Before the internet, there were “big box” stores that carried CDs and cassettes at low prices. Before that, there were local record stores and national chains like Sam Goody’s and Coconuts (what kind of name for a CD store is that?). In between all these stores, there was a hybrid store that would become the business model for Barnes & Noble stores…the book/CD/tape store.
The one where I picked up Beastie Boys Licensed To Ill was in Princeton, NJ. Located in a strip mall that had grocery and hardware stores, the anchor store was a women’s fashion clothing store (or something of the same ilk), and this little book/CD store. It wasn’t big, it didn’t always have the latest product, but I was there and opportunity was knocking.
Let me jump back for a sec.
Also located in this strip mall were a couple of restaurants that my parents would frequent with friends and business acquaintances. Being a kid without a driver’s license and not much of an argument when it came to preparing dinner for himself, I pretty much had to tag along. Depending on who we would be going out with, it was either an affair that lasted in the neighborhood of an hour or something that would last well into the evening.
On one such occasion that it was a meal that was getting into the later hours of the evening, I was stirring in my seat while my parents and friends were enjoying shots of Sambuca and some Port selections:
“Mom, can I go to the bookstore?”
“Sure, don’t be too long, we’ll be leaving in about 30 minutes.” Before she had finished her sentence my butt, which had fallen asleep on the wooden chair, was halfway to the door.
What a relief? Sweet freedom! I don’t know what I would have done with myself if she had said that I had to stay in that culinary prison.
The bookstore was a couple of stores down from the restaurant and was only going to be open for about 15 minutes. Had to act fast if I was going to pick something up. Heading down the stairs to the “Music” section I hadn’t thought about what I wanted to get. I remember seeing the posters on the wall for the latest releases or things that you would be able to order (arriving in about a week…how times have changed). The thing that really caught my eye was a cardboard cutout of the Licensed To Ill album cover.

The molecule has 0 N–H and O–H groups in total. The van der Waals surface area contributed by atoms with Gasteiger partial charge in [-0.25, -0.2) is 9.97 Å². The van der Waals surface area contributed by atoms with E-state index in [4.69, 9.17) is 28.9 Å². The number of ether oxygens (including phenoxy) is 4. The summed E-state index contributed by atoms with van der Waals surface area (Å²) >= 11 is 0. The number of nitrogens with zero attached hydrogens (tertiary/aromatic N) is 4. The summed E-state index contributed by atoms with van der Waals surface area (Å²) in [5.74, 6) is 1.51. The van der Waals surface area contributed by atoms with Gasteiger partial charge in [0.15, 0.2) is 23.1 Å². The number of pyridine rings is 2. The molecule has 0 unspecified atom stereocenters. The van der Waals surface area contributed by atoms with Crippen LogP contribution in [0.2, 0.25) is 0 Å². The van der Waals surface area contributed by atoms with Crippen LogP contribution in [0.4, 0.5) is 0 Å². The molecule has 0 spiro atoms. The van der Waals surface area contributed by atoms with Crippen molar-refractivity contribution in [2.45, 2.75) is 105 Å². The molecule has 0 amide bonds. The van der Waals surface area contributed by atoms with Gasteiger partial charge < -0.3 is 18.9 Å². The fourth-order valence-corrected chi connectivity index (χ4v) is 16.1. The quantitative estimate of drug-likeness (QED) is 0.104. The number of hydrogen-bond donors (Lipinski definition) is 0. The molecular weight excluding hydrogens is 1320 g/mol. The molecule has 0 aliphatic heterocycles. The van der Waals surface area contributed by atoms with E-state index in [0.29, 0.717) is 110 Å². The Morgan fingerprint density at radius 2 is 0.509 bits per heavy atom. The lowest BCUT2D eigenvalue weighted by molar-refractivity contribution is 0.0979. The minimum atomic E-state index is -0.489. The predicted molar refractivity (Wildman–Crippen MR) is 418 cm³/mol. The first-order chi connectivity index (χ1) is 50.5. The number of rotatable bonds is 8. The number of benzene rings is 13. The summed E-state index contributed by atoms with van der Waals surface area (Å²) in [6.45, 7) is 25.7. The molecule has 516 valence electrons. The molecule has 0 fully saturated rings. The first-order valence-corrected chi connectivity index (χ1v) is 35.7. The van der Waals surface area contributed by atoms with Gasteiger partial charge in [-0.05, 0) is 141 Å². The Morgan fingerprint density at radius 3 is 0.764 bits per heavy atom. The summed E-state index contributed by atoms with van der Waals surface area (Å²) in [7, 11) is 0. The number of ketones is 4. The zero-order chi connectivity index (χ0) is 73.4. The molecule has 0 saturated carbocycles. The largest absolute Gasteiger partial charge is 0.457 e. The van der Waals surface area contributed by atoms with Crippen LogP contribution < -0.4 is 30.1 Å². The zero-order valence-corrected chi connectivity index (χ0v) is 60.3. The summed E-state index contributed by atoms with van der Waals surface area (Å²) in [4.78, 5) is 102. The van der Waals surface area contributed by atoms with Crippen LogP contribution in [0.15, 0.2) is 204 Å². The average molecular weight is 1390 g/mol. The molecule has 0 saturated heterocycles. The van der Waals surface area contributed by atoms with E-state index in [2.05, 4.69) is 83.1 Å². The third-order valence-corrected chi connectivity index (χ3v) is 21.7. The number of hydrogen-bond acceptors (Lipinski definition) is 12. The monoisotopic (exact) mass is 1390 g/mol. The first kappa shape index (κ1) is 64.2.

Standing before me, it was about 5 – 6 feet tall and it was just the cutout of the plane fuselage with the infamous “3MTA3” on the tail. I think at the time, the only track getting any airplay on the radio was “Fight For Your Right (To Party)”. I wasn’t really into hip-hop at the time but I thought that I would give it a try. I also think I had heard “Girls” through a friend’s headphones at school, or I could totally be making that up. At that time in my life, it didn’t take much to convince me to by your album. Cool cover art or a couple of tracks that I liked, that was pretty much it. If there was only one track on your album that I liked, sorry, no dice.
As the store was closing up and I was heading back to the restaurant, I felt like a kid that had stumbled onto some unseen porno mags (not thrown away by Mom). Got back to the restaurant in time and the rest of the meal wasn’t so bad. I was giddy with excitement as we made our way home, reading through the album lyrics of “Paul Revere”.
|1.||Rhymin & Stealin||4:09|
|2.||The New Style||4:36|
|4.||Posse In Effect||2:26|
|7.||Fight For Your Right||3:28|
|8.||No Sleep 'Til Brooklyn||4:07|
|10.||Hold It Now, Hit It||3:26|
|12.||Slow And Low||3:38|
|13.||Time To Get Ill||3:40|